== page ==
|Subset 7||1.00||Filiatrault et al., 1992||1.00||Filiatrault et al., 1992|
|Subset 8||1.00||Filiatrault et al., 1992||1.00||Filiatrault et al., 1992|
|Content validity||Determined by expert neurological physiotherapists and extensive literature review||Source|
|Carr et al., 1985|
|Tyson & DeSouza, 2004|
|Predictive validity||Valid predictor of function at one month post-stroke||Hsueh & Hsieh, 2002|
|Filiatrault et al., 1992|
|Construct validity||Contains a single underlying construct||Tyson & DeSouza, 2004|
|Center for Functional, 1990|
|Concurrent validity||With Fugl-Meyer|
|Total MAS||0.88||Kielhofner, 2006|
|0.91||Loewen & Anderson, 1988|
|0.93||Loewen & Anderson, 1988|
The aspect of validity which remains under scrutiny in the MAS is the hierarchal scoring system. Hierarchies are valuable as they reduce the time and effort required to administer the instrument (Okkema & Culler, 1998). However, there is discrepancy within the literature regarding the recommended method of scoring the MAS. Numerous researchers evaluating or utilising the MAS report inconsistencies with the hierarchy in the upper limb subsets or the UL-MAS (Dean & Mackey, 1992; English et al., 2006; Lannin, 2004; Malouin, Pichard, Bonneay, Duran & Corriveau, 1994; Poole & Whitney, 1988). It is also reported that some therapists currently using the MAS do not apply the hierarchy when scoring subscale 8, ‘Advanced Hand Activities’, and instead, simply add the number of items the patient is able to achieve, regardless of their place within the subset (Williams, Galea & Winter, 2001). There is currently a lack of evidence to either refute or support this scoring method. Many researchers conclude that the validity of the hierarchy for the UL-MAS requires further investigation (Dean & Mackey, 1992; English et al., 2006; Lannin, 2004; Malouin et al., 1994; Poole & Whitney, 1988). Only two studies have examined the validity of this hierarchy (Aamodt et al., 2006; Sabari et al., 2005).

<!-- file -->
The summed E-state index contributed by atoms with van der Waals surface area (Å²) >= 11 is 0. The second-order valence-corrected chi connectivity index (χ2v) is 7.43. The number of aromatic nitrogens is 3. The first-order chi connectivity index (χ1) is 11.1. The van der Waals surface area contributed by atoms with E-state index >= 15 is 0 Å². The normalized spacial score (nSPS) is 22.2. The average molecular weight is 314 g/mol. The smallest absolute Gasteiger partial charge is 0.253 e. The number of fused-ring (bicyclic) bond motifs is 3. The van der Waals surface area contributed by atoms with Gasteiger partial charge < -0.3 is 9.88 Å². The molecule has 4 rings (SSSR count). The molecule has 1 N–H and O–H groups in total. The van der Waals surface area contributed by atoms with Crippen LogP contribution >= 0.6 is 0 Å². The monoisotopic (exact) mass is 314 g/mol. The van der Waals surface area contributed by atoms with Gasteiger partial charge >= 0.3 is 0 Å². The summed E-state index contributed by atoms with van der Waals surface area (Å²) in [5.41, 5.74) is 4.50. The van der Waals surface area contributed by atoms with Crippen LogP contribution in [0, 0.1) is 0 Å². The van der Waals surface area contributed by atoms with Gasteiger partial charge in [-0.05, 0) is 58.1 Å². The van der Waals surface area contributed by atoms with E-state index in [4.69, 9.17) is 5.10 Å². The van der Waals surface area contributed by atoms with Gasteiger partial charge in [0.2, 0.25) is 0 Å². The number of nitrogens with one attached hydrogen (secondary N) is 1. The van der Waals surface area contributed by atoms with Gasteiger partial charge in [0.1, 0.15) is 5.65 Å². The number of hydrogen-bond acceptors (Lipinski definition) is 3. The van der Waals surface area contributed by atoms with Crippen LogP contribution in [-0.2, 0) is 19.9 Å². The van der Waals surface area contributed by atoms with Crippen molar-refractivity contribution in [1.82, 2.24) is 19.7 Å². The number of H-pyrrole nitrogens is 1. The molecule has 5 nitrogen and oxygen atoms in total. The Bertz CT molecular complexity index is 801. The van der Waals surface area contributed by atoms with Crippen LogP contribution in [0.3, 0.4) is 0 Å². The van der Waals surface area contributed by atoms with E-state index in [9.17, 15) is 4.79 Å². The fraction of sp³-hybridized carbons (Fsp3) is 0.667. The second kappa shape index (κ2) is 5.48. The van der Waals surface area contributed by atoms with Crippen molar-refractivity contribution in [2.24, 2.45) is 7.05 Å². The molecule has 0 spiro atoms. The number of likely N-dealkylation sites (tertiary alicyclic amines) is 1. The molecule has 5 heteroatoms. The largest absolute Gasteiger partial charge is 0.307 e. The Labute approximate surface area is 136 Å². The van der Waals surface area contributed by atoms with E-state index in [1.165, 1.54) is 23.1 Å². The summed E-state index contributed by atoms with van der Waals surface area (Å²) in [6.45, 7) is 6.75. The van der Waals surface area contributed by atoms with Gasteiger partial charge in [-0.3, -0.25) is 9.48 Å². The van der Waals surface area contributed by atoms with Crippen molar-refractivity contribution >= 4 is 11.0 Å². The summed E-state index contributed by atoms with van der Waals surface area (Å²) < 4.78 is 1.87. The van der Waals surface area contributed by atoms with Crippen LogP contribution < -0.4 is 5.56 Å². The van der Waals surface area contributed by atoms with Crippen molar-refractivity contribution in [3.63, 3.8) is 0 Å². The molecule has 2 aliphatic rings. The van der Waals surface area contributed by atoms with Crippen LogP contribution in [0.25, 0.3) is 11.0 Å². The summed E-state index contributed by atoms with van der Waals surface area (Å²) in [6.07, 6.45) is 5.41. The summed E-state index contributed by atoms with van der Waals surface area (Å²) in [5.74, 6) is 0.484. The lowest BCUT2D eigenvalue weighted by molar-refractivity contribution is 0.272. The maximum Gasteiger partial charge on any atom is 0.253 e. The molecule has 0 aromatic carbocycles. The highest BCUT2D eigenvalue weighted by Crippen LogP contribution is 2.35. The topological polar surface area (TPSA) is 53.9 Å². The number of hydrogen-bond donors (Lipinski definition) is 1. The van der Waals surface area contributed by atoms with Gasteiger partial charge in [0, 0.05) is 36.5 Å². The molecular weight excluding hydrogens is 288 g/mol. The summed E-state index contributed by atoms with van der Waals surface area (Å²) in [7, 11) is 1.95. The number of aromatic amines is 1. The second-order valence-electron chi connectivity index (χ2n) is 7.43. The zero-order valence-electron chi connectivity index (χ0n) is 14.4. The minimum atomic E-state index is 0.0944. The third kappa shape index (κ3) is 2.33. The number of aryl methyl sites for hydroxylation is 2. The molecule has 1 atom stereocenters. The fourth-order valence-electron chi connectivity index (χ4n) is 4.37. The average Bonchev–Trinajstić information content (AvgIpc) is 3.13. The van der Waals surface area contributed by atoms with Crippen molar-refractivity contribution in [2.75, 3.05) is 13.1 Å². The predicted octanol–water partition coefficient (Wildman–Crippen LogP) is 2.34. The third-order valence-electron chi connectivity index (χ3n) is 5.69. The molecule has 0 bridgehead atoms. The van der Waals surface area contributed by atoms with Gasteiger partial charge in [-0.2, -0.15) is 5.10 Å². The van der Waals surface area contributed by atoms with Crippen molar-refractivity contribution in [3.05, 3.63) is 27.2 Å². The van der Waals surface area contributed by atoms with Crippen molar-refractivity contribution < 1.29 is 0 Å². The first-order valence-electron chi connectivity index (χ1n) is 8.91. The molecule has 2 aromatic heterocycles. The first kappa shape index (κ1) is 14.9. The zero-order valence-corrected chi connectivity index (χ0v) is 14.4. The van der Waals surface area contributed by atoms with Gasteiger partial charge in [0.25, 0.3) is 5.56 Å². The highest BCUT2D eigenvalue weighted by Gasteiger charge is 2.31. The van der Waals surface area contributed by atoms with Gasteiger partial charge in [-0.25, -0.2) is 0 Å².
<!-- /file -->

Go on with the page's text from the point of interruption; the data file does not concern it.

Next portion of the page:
In 2006, Aamodt et al. reported on their study assessing the unidimensional and hierarchal constructs of the MAS in the subacute stage post-stroke. They found that, in subacute stroke, (up to a few weeks post-stroke), the MAS was unidimensional and based on one underlying construct where all items measure the same trait, in this case motor function. They also found that subset 8 was not ordered correctly because of the difficulty of item 4 in comparison to items 5 and 6. The authors recommended that scoring be researched further before confirming its validation.